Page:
Based on my definition, players must play better than average to be considered clutch. Because playing only a teensy bit better than one’s average doesn’t seem worthy of the clutch moniker, I’ll somewhat arbitrarily define the cutoff as the plus one standard deviation discussed above: to the right of Norm’s cheek.
The last part of the definition is the word “consistently.” As reviewed previously in this venue, luck is fickle. Particularly due to the small sample of clutch minutes to serve as a comparison, a player could easily be considered clutch one season but not the next. If clutchness is indeed entirely luck, we would expect each player to be clutch during roughly 16% of the seasons that they play (that number from above: how many players fall above the plus one standard deviation threshold due to chance). Thus, I would like to reserve the title of clutch for those above the threshold significantly more than 16% of the time.
Before diving into the literature on clutchness, I want to quickly discuss two implications of my definition of clutchness, both of which reflect umbrages that I hold dearly. The first is that clutchness is not simply the absence of choking. (For the record, I’m not coming down on whether or not choking exists in this piece.) If a player plays just as well during key moments than they would otherwise, I would argue that they are neither clutch nor chokers. Although I acknowledge that it does take some of the proverbial ice in the veins to maintain equilibrium during these moments, I maintain that clutch players elevate their game when the game is on the line.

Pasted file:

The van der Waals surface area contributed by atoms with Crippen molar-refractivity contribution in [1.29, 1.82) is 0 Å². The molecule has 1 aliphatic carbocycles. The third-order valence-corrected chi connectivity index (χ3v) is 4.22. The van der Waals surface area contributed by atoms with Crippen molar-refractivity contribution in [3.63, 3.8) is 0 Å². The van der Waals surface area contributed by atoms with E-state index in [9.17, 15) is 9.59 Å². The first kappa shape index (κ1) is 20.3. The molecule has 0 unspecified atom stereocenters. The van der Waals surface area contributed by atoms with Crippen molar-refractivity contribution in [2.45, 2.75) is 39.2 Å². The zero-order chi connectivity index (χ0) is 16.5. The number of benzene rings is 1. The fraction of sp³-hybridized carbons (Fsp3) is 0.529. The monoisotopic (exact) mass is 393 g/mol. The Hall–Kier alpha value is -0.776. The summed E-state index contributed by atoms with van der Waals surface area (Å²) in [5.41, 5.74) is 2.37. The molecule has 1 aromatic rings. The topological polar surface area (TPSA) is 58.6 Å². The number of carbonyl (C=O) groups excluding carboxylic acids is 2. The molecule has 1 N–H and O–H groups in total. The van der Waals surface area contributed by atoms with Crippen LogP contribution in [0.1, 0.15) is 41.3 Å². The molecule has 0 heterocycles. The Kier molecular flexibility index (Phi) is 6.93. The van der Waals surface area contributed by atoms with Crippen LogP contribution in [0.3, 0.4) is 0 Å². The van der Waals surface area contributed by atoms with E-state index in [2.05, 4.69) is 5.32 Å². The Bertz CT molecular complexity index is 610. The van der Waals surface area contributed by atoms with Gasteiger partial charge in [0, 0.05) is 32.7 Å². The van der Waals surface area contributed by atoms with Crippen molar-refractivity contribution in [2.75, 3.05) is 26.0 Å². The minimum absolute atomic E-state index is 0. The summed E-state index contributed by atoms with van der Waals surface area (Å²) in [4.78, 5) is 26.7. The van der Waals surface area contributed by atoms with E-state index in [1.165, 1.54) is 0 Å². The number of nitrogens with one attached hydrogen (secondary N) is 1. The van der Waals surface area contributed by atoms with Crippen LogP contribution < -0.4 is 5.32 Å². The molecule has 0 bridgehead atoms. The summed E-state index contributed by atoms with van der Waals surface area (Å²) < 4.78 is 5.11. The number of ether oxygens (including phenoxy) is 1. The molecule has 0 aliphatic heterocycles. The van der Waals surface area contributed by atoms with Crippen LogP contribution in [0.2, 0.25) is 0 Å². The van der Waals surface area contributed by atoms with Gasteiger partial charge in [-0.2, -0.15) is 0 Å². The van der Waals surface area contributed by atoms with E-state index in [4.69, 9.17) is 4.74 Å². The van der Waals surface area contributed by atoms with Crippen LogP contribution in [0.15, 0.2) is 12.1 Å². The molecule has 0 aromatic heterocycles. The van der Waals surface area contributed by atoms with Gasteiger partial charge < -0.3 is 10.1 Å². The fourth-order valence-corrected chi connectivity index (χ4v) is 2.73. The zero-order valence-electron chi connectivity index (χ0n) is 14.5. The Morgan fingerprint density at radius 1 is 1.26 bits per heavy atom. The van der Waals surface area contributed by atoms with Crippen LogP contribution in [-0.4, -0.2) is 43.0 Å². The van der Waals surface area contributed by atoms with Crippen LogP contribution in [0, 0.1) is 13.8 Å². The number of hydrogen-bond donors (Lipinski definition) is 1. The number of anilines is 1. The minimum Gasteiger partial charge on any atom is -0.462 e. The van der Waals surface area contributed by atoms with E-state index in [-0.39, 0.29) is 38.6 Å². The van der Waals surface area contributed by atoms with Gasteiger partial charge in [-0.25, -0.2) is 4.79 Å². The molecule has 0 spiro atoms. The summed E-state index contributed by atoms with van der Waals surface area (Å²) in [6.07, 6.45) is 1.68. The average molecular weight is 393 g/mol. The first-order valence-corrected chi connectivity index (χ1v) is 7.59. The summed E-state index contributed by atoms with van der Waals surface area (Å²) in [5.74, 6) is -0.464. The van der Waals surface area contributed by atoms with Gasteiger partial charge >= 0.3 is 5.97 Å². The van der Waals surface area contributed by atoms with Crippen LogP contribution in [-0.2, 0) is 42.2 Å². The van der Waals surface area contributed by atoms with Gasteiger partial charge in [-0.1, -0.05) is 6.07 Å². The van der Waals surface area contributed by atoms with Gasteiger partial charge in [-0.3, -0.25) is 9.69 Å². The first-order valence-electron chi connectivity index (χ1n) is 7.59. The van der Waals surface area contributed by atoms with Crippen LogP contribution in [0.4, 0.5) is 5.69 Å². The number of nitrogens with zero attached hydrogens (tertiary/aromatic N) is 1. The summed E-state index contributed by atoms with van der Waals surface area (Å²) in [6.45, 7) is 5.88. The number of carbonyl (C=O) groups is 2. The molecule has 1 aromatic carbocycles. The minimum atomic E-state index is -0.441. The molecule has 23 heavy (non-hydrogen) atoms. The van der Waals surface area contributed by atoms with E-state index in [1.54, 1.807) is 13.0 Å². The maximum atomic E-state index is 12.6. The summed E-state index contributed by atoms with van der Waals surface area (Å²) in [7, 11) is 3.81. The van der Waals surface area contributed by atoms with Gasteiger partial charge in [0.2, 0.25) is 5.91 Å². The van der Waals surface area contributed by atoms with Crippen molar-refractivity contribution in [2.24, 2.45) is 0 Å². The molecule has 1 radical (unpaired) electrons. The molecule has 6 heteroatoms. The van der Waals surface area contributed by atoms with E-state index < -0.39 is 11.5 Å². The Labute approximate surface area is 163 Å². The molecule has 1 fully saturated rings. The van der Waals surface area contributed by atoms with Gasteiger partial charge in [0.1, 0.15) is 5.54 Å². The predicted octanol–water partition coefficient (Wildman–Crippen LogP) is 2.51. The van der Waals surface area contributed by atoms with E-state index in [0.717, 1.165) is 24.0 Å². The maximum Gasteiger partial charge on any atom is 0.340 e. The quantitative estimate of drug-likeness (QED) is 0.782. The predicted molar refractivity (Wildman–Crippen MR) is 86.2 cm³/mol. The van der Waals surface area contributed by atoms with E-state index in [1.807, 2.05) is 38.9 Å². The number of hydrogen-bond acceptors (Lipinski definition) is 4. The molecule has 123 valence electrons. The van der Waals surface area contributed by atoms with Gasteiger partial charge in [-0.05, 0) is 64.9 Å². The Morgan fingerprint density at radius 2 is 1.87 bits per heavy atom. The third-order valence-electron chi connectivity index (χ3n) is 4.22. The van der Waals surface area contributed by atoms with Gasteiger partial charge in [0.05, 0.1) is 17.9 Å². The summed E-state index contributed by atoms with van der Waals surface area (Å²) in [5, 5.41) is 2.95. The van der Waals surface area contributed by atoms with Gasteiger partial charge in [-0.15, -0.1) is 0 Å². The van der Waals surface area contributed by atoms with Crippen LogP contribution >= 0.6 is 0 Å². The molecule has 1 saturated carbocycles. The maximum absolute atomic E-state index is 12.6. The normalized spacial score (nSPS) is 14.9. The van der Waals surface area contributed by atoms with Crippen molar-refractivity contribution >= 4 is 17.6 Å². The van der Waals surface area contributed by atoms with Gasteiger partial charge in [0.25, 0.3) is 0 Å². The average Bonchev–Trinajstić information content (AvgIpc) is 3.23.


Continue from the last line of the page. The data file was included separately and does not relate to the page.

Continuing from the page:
The second implication, related to that last point, is that the best players are not necessarily the most clutch players. When we break down clutchness using the pair of normal distributions above, this point becomes clear. It is hard for star players to elevate their games from their already elevated states. Indeed, despite frequently being lauded as clutch, Khris is a three-time all-star who is quite good at basketball during non-clutch minutes. Against the Celtics, the Bucks will probably miss his non-clutch minutes more than they miss his clutch minutes.
Now, to the literature! In an effort to keep work at work, this was a very cursory review. As such, I typed “basketball player performance clutch” into Google Scholar, clicked on some articles, followed some citation trails, and ultimately relied on one primary article that had a spanking literature review itself. One concern is that there are a variety of terms that overlap with clutchness, and my quick review certainly did not untangle that mess.
The conclusion of the review of clutchness in Solomonov et al. (2015) is that, if clutchness exists, it has a small effect and only manifests for a few players. Clutch ability is typically defined as simply any improvement above the mean (e.g., Otten, 2009), dispensing with my more stringent threshold of a standard deviation above the mean. It has typically been studied in the context of baseball, where Bill James himself has questioned its existence.
Influential studies on clutch ability include Cramer (1977), who found no year-to-year reliability in players’ performance in clutch situations (akin to my assertion of consistency). Moreover, in line with my assertion that the best players are not necessarily the most clutch, Otten and Barrett (2013) find that some of the least clutch postseason players in baseball happened to be some of the greatest players of all-time. Players like Mickey Mantle set such a high benchmark during the regular season that a few bad playoff series renders them decisively unclutch.